Bullard vows to appeal court ruling

2011-06-01 20:01

Johannesburg - Writer David Bullard vowed on Wednesday to appeal a ruling in favour of the Sunday Times, which fired him for an allegedly racist column four years ago.

"The judgment is nonsense," Bullard said in a telephonic interview.

"It is not based on the law... We have six weeks to respond and we will be taking it to a higher court."

Bullard was responding to a ruling by a statutory council in favour of Avusa Media, which rejected his argument that he was an Avusa employee at the time of his dismissal.

The statutory council found that he was independent contractor for Avusa.

Avusa editor-in-chief Mondli Makhanya declined to comment on the judgment.

Bullard said he would now take the matter to the Labour Court, which last year referred his case to the statutory council.

"They [Avusa] think that I'm going to go away. I do not go away. I'm going to screw them over," he said.

Bullard said he was not fighting the case for financial reasons and that he would donate any compensation money to charity.

He wrote a weekly Out to Lunch column for the Sunday Times from 1997, but was dismissed in April 2008 after his controversial piece titled "Uncolonised Africa wouldn't know what it was missing".

In this column, he imagined life in South Africa "if the evil white man hadn't come to disturb the rustic idyll of the early black settlers".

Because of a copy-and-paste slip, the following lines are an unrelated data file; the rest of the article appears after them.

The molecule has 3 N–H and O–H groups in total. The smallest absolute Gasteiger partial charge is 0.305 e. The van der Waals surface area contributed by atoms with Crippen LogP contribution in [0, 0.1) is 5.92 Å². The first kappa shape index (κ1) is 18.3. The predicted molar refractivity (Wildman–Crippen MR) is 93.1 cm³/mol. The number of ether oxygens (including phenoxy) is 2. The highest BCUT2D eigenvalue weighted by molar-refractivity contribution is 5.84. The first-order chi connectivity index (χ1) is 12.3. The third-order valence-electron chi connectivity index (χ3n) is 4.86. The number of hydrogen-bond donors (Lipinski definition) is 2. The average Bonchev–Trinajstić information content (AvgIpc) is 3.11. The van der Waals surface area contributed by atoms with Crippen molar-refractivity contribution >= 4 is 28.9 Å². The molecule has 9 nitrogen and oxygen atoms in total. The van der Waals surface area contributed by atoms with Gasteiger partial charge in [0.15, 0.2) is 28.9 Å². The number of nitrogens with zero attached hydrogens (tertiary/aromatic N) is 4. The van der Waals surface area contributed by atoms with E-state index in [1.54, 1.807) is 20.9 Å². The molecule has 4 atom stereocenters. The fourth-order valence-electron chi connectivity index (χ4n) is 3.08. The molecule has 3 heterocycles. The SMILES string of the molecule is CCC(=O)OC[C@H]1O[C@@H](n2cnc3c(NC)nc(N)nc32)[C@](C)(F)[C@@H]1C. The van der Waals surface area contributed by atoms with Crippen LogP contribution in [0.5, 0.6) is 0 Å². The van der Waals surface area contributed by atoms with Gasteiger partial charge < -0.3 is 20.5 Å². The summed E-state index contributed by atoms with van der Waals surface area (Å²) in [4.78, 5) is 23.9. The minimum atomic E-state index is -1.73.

Bullard wrote: "[E]very so often a child goes missing from the village, eaten either by a hungry lion or a crocodile. The family mourn for a week or so and then have another child. Life is, on the whole, pretty good but there is something vital missing".

This, until Chinese investors arrived in Africa.

Bullard wrote: "Suddenly the indigenous population realise what they have been missing all along: someone to blame."

He was fired by Makhanya five days after the column was published.

At that stage, Makhanya told the Independent Online that the column was "extremely racist, inconsistent with the values of the Sunday Times and the Republic and extremely offensive".

  • POLLENYS - 2011-06-01 20:16

    What Bullard wrote is nothing worse than the racist comments spewed by Malema and his cohorts. Maybe it was a bit too close to the truth from Bullard's point of view. Maybe it was shortly after he spended time in hospital after being attacked and knifed (or was it shot?) by intruders.

      GT - 2011-06-01 20:42

      Except Bullard did it in very clearly with his tongue in his cheek in a satirical column of long standing tradition. Politicians do so with a straight face and purpose far beyond creating a little thought. The PC police are destroying free thought and free speech. I tend to think that people can make up their own mind about what people say, we dont need courts to do it.

      Win14 - 2011-06-01 22:04

      Absolutely. Bullard is one of the best. He must be a relative of Evita Bezuidenhout. Deliciously acerbic and sardonic. But these blacks take it too seriously once again, and then blame the whites for being too race-sensitive. I hope you win your appeal, mister! Your columns were simply the best. And, compared to some of the racist diatribe I get to read here in the News24 comments, you are a virgin choir boy. We need you now more than ever before .. you are a verbal Zappiro and I hope you can find another well-known platform to show all of them up starkers as before. I think it was because of you that they came up with this new info bill .. they hate people with xray vision. Good luck to you!

  • Johan - 2011-06-01 20:47

    Gwede Mantashe said "whites are too sensitive about race". Me thinks Mondli Makhanya is too sensitive as well. Hey Gwede?? What do you say now??

      Matt - 2011-06-02 09:03

      @ Johan - please don't encourage Gwede to speak, ever... :-)

  • velastardust - 2011-06-01 20:48